New Delhi (CNN) -- Every morning at the crack of dawn, residents of a New Delhi slum gather by the railway tracks to do what most would only do in private -- go to the toilet.
One by one, they arrive with water bottles in hand. Some try to hide, while others are less coy.
Many seem unfazed by the trains that rumble past, blaring their horns, warning people to move off the tracks.
This has been shop owner Mukhesh's morning routine for the past 40 years.
"I guess I do get embarrassed but what can I do?" Mukhesh asked with a shy grin.
India's vast railways system, which carries some 11 million passengers a day, is often called the lifeline of India.
But one government official has dubbed it something else. "The Indian railway is really the world's biggest open toilet," said Jairam Ramesh, Minister of Rural Development, at a recent bio-lavatory launch.
"Nearly 60% of the people in the world who defecate in the open belong to India, we should be ashamed of this," he said.
Kalaiselvi, 24, was embarrassed to talk about it.
In search of a better life, she left her village in southern India and moved to New Delhi a year ago. Little did she know she'd be struggling to find the most basic of facilities in the country's capital.
'Not a single toilet here," she said. "I really feel very ashamed, men and women (go) nearby, it's really difficult conditions."
She said she only goes before sunrise at 4 a.m. and then after sunset at 7 or 8 p.m.
Both Mukhesh and Kalaiselvi live in a settlement colony with 3,000 people, just minutes away from New Delhi's Commonwealth Games Stadium and a major five-star hotel.
The neighborhood is typical of most Indian slums, small, one-room houses crammed with all the trimmings of modernity -- satellite television, refrigerators and air coolers -- but not a single household has a toilet.
According to the World Health Organization, open areas are the only toilet option for an estimated 625 million Indians. A recent government census showed nearly half of India's households do not have a toilet, but more people own a mobile phone -- 53.2% of Indians have a mobile phone compared to 46.9% with lavatories.
Kalaiselvi couldn't build a toilet even if she wanted to; there are no sewage drainage lines at her area.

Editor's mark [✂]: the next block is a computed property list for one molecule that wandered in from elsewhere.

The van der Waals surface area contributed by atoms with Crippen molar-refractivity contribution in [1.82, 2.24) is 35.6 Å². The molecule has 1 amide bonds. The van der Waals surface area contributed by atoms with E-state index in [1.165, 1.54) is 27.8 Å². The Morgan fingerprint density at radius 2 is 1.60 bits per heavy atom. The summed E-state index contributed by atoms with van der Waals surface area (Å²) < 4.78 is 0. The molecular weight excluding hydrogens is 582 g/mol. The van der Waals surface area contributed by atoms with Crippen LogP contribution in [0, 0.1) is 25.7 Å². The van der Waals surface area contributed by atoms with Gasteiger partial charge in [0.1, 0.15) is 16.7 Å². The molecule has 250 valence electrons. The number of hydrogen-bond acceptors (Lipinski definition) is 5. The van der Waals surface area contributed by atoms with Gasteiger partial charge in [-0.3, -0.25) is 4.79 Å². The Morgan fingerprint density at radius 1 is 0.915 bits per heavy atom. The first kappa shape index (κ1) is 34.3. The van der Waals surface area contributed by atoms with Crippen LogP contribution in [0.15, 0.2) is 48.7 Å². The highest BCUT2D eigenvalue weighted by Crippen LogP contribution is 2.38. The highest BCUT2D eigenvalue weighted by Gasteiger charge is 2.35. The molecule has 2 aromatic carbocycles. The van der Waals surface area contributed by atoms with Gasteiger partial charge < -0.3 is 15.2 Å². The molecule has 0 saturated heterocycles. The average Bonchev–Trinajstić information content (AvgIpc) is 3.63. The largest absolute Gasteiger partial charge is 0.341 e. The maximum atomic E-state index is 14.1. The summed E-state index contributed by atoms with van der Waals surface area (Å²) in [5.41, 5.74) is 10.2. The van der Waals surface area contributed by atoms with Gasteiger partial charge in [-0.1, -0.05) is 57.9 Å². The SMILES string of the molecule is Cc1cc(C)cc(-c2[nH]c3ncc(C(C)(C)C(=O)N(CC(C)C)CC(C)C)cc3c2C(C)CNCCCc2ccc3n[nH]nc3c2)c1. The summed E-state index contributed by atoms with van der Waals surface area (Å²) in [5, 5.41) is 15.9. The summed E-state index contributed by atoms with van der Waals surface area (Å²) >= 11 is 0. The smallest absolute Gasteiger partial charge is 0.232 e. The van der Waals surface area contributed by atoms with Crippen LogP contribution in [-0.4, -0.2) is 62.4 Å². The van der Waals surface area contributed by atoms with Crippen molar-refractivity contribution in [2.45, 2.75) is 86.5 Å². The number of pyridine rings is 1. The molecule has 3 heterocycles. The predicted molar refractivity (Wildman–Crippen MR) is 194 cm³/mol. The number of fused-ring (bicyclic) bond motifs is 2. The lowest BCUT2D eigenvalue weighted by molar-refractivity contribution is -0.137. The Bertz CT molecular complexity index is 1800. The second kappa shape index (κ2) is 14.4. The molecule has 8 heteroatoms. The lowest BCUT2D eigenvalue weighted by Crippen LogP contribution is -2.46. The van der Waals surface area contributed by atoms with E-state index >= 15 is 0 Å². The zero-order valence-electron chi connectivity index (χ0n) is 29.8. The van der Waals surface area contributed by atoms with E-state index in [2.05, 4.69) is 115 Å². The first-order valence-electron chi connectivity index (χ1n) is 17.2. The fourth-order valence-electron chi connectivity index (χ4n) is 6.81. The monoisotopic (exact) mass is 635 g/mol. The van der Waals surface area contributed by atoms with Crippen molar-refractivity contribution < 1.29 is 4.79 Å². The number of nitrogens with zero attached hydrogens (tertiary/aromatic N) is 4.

"Out of 7,935 towns in India, only 162 have sewage treatment plants," said Bindeshwar Pathak, founder of Sulabh International -- an NGO working to provide low-cost environmentally friendly toilets to India's poor for more than 40 years.
Now Pathak has an innovative and simple solution that has helped transform the lives of millions of Indians.
It's called the Sulabh Shauchalya, or Sulabh toilet, and it's based on a two-pit system. Both pits are attached to one latrine, but when one pit is being used, the other does the composting. No concrete is used and the soil naturally turns waste into fertilizer over time.
It can be set up for as little as US$15 and it also only requires one liter of water to flush, while normal septic tank latrines require some seven to 10 liters of water.
Sulabh International has built some 1.2 million household toilets and 8,000 public toilets across India. Pathak says the Indian government has made 50 million toilets based on the two-pit design. He's also taken the technology to 14 other countries in Africa.
In a village in the Mewat district of Haryana, just under 62 miles (100km) from New Delhi, Sulabh has built a two-pit toilet in every household.
"Before we used to go to the jungles and we used to get bitten by mosquitoes and flies and get sick. Since the toilets arrived, everything has changed, it's much cleaner and a lot better, said Shakuntala, a local resident.
It's something the villagers of Mewat take pride in -- they keep their toilets clean and say they feel like they have finally progressed.
"Mobiles phones are very useful, but with a toilet I feel we have more dignity. I only have one mobile phone but I have two toilets now," Shakuntala said proudly.